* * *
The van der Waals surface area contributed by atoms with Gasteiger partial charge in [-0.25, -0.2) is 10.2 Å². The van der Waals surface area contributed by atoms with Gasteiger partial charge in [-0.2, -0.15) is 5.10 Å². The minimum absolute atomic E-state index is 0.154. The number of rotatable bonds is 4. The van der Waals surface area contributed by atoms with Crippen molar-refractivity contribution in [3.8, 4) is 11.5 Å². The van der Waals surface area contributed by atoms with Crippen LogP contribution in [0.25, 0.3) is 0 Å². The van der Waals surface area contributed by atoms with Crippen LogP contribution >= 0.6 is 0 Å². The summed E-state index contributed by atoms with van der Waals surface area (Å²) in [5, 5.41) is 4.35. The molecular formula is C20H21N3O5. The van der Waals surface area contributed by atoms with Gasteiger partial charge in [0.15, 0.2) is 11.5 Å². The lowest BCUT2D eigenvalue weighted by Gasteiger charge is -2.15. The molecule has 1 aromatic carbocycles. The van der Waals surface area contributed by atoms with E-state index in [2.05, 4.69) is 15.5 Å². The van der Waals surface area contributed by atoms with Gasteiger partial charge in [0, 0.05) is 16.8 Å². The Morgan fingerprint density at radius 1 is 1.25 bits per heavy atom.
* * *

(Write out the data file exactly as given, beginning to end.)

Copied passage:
The van der Waals surface area contributed by atoms with Gasteiger partial charge in [-0.25, -0.2) is 10.2 Å². The van der Waals surface area contributed by atoms with Gasteiger partial charge in [-0.2, -0.15) is 5.10 Å². The minimum absolute atomic E-state index is 0.154. The number of rotatable bonds is 4. The van der Waals surface area contributed by atoms with Crippen molar-refractivity contribution in [3.8, 4) is 11.5 Å². The van der Waals surface area contributed by atoms with Crippen LogP contribution in [0.25, 0.3) is 0 Å². The van der Waals surface area contributed by atoms with Crippen LogP contribution >= 0.6 is 0 Å². The summed E-state index contributed by atoms with van der Waals surface area (Å²) in [5, 5.41) is 4.35. The molecular formula is C20H21N3O5. The van der Waals surface area contributed by atoms with Gasteiger partial charge in [0.15, 0.2) is 11.5 Å². The lowest BCUT2D eigenvalue weighted by Gasteiger charge is -2.15. The molecule has 1 aromatic carbocycles. The van der Waals surface area contributed by atoms with E-state index in [2.05, 4.69) is 15.5 Å². The van der Waals surface area contributed by atoms with Gasteiger partial charge in [0, 0.05) is 16.8 Å². The Morgan fingerprint density at radius 1 is 1.25 bits per heavy atom.